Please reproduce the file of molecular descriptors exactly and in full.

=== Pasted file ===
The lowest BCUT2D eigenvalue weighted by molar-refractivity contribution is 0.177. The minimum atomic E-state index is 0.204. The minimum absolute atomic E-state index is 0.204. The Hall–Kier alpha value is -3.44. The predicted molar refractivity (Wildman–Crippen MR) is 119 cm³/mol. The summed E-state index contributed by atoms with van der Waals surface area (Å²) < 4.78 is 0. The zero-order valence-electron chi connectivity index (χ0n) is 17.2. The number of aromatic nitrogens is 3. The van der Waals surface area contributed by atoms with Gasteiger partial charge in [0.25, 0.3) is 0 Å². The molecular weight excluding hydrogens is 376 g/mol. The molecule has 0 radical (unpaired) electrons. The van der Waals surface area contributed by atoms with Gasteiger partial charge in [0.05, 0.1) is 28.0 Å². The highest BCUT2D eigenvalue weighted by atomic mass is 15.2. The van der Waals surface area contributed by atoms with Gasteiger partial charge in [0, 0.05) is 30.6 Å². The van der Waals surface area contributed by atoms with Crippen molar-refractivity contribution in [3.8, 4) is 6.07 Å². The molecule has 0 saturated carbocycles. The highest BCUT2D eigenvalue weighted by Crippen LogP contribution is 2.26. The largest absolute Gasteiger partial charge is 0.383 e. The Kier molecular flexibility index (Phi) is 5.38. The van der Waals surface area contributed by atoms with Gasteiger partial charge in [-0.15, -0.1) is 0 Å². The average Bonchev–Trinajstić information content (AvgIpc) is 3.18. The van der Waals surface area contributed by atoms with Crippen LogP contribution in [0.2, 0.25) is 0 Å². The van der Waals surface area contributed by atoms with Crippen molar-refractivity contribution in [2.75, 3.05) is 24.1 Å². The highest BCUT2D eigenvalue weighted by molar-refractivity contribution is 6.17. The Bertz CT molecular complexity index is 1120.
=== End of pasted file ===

The lowest BCUT2D eigenvalue weighted by molar-refractivity contribution is 0.177. The minimum atomic E-state index is 0.204. The minimum absolute atomic E-state index is 0.204. The Hall–Kier alpha value is -3.44. The predicted molar refractivity (Wildman–Crippen MR) is 119 cm³/mol. The summed E-state index contributed by atoms with van der Waals surface area (Å²) < 4.78 is 0. The zero-order valence-electron chi connectivity index (χ0n) is 17.2. The number of aromatic nitrogens is 3. The van der Waals surface area contributed by atoms with Gasteiger partial charge in [0.25, 0.3) is 0 Å². The molecular weight excluding hydrogens is 376 g/mol. The molecule has 0 radical (unpaired) electrons. The van der Waals surface area contributed by atoms with Gasteiger partial charge in [0.05, 0.1) is 28.0 Å². The highest BCUT2D eigenvalue weighted by atomic mass is 15.2. The van der Waals surface area contributed by atoms with Gasteiger partial charge in [0, 0.05) is 30.6 Å². The van der Waals surface area contributed by atoms with Crippen molar-refractivity contribution in [3.8, 4) is 6.07 Å². The molecule has 0 saturated carbocycles. The highest BCUT2D eigenvalue weighted by Crippen LogP contribution is 2.26. The largest absolute Gasteiger partial charge is 0.383 e. The Kier molecular flexibility index (Phi) is 5.38. The van der Waals surface area contributed by atoms with Gasteiger partial charge in [-0.15, -0.1) is 0 Å². The average Bonchev–Trinajstić information content (AvgIpc) is 3.18. The van der Waals surface area contributed by atoms with Crippen LogP contribution in [0.2, 0.25) is 0 Å². The van der Waals surface area contributed by atoms with Crippen molar-refractivity contribution in [2.75, 3.05) is 24.1 Å². The highest BCUT2D eigenvalue weighted by molar-refractivity contribution is 6.17. The Bertz CT molecular complexity index is 1120.